AUCTIONEER: We have an opening bid of $750 from the Internet. $1,000, $1,050... Sold for $1,100!
TOM BEARDEN: A bankrupt telecommunications company auctioning off its property in northern Virginia. The company is Winstar, a provider of high-speed Internet access, a business not long ago considered practically a license to print money. Its failure is just one example among hundreds in the once high- flying telecommunications industry. Winstar is selling just about everything-- fax machines, office furniture, even pricey specialized Internet equipment-- at fire sale prices.
AUCTIONEER: A Cisco 2600...
TOM BEARDEN: Two or three years ago, this kind of equipment was hard to get. Demand exceeded production capacity. That's because there was a frantic expansion going on all across the telecommunications industry. A decade ago, telecomm mostly meant telephone calls traveling over copper wire and microwaves. Those early networks have been transformed by fiber optic technology. A single fiber, a hair-thin strand of glass that carries pulsing laser light, can handle 30,000 telephone calls simultaneously.
Fiber optic networks not only carry telephone calls, but also provide the backbone for the Internet between cities and under the oceans. They transmit e-mail and video, and provide the facilities that make Internet commerce possible. As a result, fiber networks can move huge amounts of music, video, and data traffic like this Harry Potter movie trailer at unprecedented speed.
ACTOR: You're a wizard, Harry.
HARRY POTTER: I'm a what?
TOM BEARDEN: William Kennard sees an unlimited future for all that capacity. As an example, he uses his wireless devices to link up to the Internet every day. The former chairman of the Federal Communications Commission is now with the Carlyle Group, an investment firm.
WILLIAM KENNARD: This is my... My PDA, which I access my Rolodex. I have my calculator, my calendar in here, my date book. I have my little blackberry, which allows me to check my e- mail virtually anywhere in the United States. There's more processing power in this little device than the rocket that put a man on the Moon. This is a profound change in the way people are communicating and doing business in this country and around the world, and it is resulting in huge productivity gains for the economy, which we are all enjoying.
TOM BEARDEN: A few years ago, the capital markets were just as excited about the potential as Kennard. Investors were throwing money at companies almost faster than they could spend it. Kevin O'Hara is president of Level 3 Communications, a Denver company that began building a new fiber network three years ago.
KEVIN O'HARA: Capital became very, very, very easy to get for anybody that had a business plan that mentioned Internet or mentioned optical technologies.
TOM BEARDEN: Level 3 raised $10 billion to build its new network. They're laying the last section of it near Santa Barbara, California. The company chose to lay much of its cable along railroad tracks, routes that offered the easiest way to connect major American cities.
KEVIN O'HARA: The network encompasses about 16,000 miles of inter-city capacity here in the United States. We also have a similar footprint throughout Western Europe. We have cables underneath both the Atlantic Ocean, under the Pacific Ocean. We have rings around North Asia connecting some of the major North Asian markets.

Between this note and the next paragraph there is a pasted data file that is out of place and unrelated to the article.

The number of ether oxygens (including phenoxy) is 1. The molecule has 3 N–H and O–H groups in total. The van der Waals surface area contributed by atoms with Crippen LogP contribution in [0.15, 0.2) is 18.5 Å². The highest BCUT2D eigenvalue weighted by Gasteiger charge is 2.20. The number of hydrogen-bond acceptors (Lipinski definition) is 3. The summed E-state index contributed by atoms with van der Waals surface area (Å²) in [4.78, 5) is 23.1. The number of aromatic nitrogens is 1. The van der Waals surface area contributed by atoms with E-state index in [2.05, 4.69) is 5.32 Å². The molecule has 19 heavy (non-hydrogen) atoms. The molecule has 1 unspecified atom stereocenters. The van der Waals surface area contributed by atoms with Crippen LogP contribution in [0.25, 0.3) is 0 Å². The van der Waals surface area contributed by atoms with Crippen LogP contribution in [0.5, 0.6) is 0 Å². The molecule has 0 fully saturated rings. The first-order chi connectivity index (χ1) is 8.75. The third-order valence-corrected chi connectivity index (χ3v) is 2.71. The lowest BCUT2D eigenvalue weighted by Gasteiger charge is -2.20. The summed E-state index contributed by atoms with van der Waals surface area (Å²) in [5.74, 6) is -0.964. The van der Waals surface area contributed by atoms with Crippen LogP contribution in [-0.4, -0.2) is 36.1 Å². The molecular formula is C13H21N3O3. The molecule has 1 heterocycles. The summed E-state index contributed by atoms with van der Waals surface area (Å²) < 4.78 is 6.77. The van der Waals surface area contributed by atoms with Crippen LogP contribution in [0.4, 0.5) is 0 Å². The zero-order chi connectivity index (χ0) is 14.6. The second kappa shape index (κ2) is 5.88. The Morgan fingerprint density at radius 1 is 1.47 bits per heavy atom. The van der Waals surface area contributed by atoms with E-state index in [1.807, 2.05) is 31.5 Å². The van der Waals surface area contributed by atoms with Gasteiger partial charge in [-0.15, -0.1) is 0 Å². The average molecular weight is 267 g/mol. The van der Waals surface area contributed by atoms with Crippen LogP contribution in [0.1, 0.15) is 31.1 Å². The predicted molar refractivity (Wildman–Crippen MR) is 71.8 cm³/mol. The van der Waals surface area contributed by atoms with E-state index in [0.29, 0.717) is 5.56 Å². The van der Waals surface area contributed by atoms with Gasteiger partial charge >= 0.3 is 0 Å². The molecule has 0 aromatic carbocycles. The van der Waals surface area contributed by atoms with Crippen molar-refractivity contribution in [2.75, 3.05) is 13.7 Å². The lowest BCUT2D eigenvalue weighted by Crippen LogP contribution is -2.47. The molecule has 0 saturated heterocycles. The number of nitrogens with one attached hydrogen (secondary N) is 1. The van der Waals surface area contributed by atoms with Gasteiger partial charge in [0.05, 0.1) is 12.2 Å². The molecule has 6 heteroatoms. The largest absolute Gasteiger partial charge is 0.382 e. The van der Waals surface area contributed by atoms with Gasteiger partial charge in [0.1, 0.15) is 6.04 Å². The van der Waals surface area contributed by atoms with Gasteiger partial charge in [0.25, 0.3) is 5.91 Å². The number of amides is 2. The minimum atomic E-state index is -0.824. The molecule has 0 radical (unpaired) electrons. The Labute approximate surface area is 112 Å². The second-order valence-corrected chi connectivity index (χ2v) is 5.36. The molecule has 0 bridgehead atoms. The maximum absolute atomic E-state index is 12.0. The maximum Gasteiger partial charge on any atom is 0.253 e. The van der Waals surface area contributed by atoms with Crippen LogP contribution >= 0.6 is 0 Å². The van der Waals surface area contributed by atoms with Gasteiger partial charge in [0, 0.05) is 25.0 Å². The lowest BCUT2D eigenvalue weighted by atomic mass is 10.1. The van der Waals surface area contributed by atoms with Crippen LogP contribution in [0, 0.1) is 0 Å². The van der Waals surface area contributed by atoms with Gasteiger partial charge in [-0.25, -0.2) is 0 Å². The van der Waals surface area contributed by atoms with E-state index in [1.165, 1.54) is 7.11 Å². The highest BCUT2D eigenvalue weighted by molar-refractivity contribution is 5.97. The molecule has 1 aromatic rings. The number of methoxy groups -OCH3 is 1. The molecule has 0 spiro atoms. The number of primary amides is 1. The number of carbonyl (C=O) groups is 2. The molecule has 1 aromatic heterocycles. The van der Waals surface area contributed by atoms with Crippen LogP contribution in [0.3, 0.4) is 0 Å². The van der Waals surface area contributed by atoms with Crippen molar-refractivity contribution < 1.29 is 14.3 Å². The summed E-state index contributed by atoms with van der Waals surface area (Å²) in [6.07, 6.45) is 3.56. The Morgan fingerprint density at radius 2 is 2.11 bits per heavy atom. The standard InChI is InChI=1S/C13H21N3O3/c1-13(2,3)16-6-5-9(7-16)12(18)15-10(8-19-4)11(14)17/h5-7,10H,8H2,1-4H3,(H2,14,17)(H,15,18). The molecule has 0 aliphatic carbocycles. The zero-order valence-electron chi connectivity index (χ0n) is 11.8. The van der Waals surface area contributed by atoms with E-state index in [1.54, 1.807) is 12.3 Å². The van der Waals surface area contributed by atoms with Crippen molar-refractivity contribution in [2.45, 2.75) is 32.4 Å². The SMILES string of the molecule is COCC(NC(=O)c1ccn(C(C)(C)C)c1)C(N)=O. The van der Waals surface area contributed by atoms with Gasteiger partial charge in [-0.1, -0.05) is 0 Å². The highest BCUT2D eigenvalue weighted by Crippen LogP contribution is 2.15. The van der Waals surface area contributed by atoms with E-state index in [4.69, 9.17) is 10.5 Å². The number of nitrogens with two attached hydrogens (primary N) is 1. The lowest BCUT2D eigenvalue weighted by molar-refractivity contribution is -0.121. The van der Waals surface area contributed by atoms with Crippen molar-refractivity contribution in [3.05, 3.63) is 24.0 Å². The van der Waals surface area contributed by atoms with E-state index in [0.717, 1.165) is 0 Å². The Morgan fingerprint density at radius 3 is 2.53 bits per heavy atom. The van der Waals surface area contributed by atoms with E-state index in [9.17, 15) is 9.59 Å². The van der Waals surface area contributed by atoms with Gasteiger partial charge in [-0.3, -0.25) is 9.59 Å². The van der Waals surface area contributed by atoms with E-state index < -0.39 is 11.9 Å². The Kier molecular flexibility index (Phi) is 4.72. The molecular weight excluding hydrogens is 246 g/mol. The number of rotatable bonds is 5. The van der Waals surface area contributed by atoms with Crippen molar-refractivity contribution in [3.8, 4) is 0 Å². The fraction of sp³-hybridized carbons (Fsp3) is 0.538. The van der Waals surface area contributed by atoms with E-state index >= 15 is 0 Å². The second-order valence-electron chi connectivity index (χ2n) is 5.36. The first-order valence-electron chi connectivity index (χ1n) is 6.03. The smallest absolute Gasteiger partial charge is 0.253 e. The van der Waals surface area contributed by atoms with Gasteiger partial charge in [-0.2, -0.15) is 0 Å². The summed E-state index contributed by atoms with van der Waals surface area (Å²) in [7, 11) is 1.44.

TOM BEARDEN: But Level 3 was only one of many companies racing to build new fiber networks. The result is that there are now 39 million miles of fiber, enough to circle the earth 1,500 times, so much that some observers wonder if all that capacity will ever be used or whether the companies that own it will ever turn a profit. Late last year, the financial bubble burst. Investors lost confidence in the industry, sold off their stock, and share prices collapsed. Kennard says too many fiber optic network companies were overoptimistic about future demand.
WILLIAM KENNARD: I call it the "if they build it, they will come" mentality, that if you... If you get funding and build a nationwide network and get there first, then there would be lots of demand for your... for your capacity on that network. Well, that has really changed.
TOM BEARDEN: The woes of the network builders quickly spread. Cisco Systems, which makes equipment that directs Internet traffic, saw its stock plunge 85 percent, reducing its corporate worth from $500 billion to $150 billion. Other equipment makers like Lucent and Nortel have seen similar declines. Internet access companies like Rhythms and PSI Net collapsed under their debt load and declared bankruptcy. The industry as a whole has an estimated $500 billion in outstanding loans. Some observers are worried that the potential default of the telecom industry's enormous debt, like the savings and loan debacle, could drag down the entire U.S. economy.
For Level 3 Communications, the downturn has battered its stock price. It was $130 in the spring of 2000; this June it was down to $4. That's when the company said it would cut 1,400 jobs, 25 percent of its workforce. In all, an estimated 250,000 telecom workers have lost their jobs in this year, three times the losses in the dot-com industry, which was focused on Internet commerce and was expected to use a lot of fiber network capacity as they expanded.
TRADE TABLE: We ask if you could drop your business card because there will be a drawing this evening.
TOM BEARDEN: 7,000 of the telecom job cuts have occurred in the Denver area alone. This is the monthly meeting of the Denver Telecom Professionals, an organization designed to allow industry workers compare notes and to network. About a half of the people in the room have been laid off recently, and many are finding it difficult to find new jobs. That includes Howard Wallace, who was let go from Level 3.